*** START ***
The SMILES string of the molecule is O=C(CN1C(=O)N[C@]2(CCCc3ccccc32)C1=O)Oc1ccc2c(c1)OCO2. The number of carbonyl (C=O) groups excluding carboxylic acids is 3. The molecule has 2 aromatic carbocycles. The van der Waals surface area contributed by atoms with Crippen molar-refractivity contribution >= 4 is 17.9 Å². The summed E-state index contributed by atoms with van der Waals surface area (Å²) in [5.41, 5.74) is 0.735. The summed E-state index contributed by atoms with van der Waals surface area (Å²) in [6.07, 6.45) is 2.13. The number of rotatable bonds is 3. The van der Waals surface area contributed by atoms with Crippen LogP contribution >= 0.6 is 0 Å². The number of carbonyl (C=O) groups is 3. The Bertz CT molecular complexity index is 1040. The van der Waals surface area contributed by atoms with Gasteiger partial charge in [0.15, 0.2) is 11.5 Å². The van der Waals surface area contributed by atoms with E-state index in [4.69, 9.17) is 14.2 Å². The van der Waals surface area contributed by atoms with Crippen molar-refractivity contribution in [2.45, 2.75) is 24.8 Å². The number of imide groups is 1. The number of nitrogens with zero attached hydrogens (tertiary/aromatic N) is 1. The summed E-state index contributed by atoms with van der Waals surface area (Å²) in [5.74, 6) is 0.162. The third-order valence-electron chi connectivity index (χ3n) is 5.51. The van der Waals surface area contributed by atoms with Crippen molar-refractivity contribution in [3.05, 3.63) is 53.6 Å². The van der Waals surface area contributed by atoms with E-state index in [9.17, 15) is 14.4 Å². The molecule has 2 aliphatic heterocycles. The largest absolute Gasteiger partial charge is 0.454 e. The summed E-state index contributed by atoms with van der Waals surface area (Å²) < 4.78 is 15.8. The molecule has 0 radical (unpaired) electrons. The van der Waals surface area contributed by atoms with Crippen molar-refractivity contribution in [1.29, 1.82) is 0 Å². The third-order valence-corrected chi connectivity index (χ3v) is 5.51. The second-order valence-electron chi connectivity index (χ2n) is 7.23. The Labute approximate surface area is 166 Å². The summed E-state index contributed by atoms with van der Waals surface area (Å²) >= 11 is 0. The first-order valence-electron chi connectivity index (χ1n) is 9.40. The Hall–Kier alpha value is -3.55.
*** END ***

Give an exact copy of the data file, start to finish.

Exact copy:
The SMILES string of the molecule is O=C(CN1C(=O)N[C@]2(CCCc3ccccc32)C1=O)Oc1ccc2c(c1)OCO2. The number of carbonyl (C=O) groups excluding carboxylic acids is 3. The molecule has 2 aromatic carbocycles. The van der Waals surface area contributed by atoms with Crippen molar-refractivity contribution >= 4 is 17.9 Å². The summed E-state index contributed by atoms with van der Waals surface area (Å²) in [5.41, 5.74) is 0.735. The summed E-state index contributed by atoms with van der Waals surface area (Å²) in [6.07, 6.45) is 2.13. The number of rotatable bonds is 3. The van der Waals surface area contributed by atoms with Crippen LogP contribution >= 0.6 is 0 Å². The number of carbonyl (C=O) groups is 3. The Bertz CT molecular complexity index is 1040. The van der Waals surface area contributed by atoms with Gasteiger partial charge in [0.15, 0.2) is 11.5 Å². The van der Waals surface area contributed by atoms with E-state index in [4.69, 9.17) is 14.2 Å². The van der Waals surface area contributed by atoms with Crippen molar-refractivity contribution in [2.45, 2.75) is 24.8 Å². The number of imide groups is 1. The number of nitrogens with zero attached hydrogens (tertiary/aromatic N) is 1. The summed E-state index contributed by atoms with van der Waals surface area (Å²) in [5.74, 6) is 0.162. The third-order valence-electron chi connectivity index (χ3n) is 5.51. The van der Waals surface area contributed by atoms with Crippen molar-refractivity contribution in [3.05, 3.63) is 53.6 Å². The van der Waals surface area contributed by atoms with E-state index in [9.17, 15) is 14.4 Å². The molecule has 2 aliphatic heterocycles. The largest absolute Gasteiger partial charge is 0.454 e. The summed E-state index contributed by atoms with van der Waals surface area (Å²) < 4.78 is 15.8. The molecule has 0 radical (unpaired) electrons. The van der Waals surface area contributed by atoms with Crippen molar-refractivity contribution in [1.29, 1.82) is 0 Å². The third-order valence-corrected chi connectivity index (χ3v) is 5.51. The second-order valence-electron chi connectivity index (χ2n) is 7.23. The Labute approximate surface area is 166 Å². The summed E-state index contributed by atoms with van der Waals surface area (Å²) >= 11 is 0. The first-order valence-electron chi connectivity index (χ1n) is 9.40. The Hall–Kier alpha value is -3.55.